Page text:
How Outdated Wetlands Maps Threaten Wildlife

A New U.S. Department of Agriculture Rule Could Harm the Prairie Pothole Region

A rule announced by the United States Department of Agriculture (USDA) undermines the very existence of many of the habitats that birds like the whooping crane need to survive. The USDA’s interim final rule promotes the exclusion of seasonal wetlands—those that fill up in the spring from snowmelt and rain, but dry up later in the year—from the Farm Bill’s wetland conservation safeguards, encouraging additional wetland drainage in the Prairie Pothole Region and beyond.

Blue-winged teal and other ducks depend on wetlands like the Prairie Pothole Region for nesting & feeding during migration. Credit: Alan D. Wilson

The rule undermines protections for these more seasonal wetlands by systematically excluding them from protection. In this rule, the USDA approves the use of old, inaccurately drawn maps that were rejected or discounted for decades due to their inaccuracy. They also allow the use of weather data from a historically dry range of years decades ago, and aerial maps taken at the hottest time of the year. Together, these practices will miss many seasonally flooded wetlands—excluding many seasonal wetlands from Farm Bill wetlands protection and potentially harming habitats for millions of birds.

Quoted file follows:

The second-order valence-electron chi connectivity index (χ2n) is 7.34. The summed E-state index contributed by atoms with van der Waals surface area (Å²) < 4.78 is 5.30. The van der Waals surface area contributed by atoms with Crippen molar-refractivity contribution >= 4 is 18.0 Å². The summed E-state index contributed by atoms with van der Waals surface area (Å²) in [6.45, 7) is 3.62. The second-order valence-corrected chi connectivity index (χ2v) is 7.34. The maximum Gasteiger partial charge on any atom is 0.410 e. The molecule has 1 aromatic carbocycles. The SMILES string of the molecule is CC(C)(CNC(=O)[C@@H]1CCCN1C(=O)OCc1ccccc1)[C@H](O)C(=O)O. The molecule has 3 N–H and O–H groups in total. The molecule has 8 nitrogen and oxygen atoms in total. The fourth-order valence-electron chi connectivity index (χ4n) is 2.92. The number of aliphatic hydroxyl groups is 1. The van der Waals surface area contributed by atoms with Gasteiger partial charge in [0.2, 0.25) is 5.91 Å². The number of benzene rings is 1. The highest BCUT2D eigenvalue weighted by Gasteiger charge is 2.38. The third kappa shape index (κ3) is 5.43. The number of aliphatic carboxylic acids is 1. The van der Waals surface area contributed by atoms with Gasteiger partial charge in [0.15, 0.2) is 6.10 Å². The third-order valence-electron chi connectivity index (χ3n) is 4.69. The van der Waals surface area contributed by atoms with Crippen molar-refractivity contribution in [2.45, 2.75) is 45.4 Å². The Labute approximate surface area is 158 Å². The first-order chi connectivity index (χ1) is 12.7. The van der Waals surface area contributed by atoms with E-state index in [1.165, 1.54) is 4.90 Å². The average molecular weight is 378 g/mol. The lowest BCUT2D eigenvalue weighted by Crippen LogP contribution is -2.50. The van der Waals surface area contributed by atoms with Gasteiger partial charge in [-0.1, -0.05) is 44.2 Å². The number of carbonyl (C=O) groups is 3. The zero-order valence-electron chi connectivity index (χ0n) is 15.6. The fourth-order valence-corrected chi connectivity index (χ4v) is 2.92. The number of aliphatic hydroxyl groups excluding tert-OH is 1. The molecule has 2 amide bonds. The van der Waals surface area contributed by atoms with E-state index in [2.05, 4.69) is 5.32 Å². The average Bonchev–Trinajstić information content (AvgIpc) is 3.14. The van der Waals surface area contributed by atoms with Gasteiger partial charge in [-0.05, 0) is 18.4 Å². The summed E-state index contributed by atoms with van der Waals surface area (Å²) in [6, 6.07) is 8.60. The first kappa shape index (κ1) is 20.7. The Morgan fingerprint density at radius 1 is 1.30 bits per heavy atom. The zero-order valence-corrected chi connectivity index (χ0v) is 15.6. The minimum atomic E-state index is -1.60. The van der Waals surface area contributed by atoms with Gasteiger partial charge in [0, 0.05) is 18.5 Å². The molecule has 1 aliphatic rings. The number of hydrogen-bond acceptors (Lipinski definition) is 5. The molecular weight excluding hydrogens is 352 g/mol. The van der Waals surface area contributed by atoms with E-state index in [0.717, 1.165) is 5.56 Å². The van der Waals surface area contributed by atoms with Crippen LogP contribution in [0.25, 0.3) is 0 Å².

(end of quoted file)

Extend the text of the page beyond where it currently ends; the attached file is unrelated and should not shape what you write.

With well over half of the Northern Great Plains’ “prairie pothole” wetlands already drained, this bad wetlands rule could have devastating effects to the remaining areas in America’s “duck basket,” where the majority of waterfowl nesting occurs and millions of waterbirds stop to feed during migration.

It’s not too late to save this critical wildlife habitat that purifies our water, reduces flooding, recharges aquifers, and provides critical habitat. But we need your help and your voice on this critical issue. Tell the USDA to withdraw the rule that systematically overlooks the presence of seasonal wetlands and the many benefits they provide to local communities and wildlife.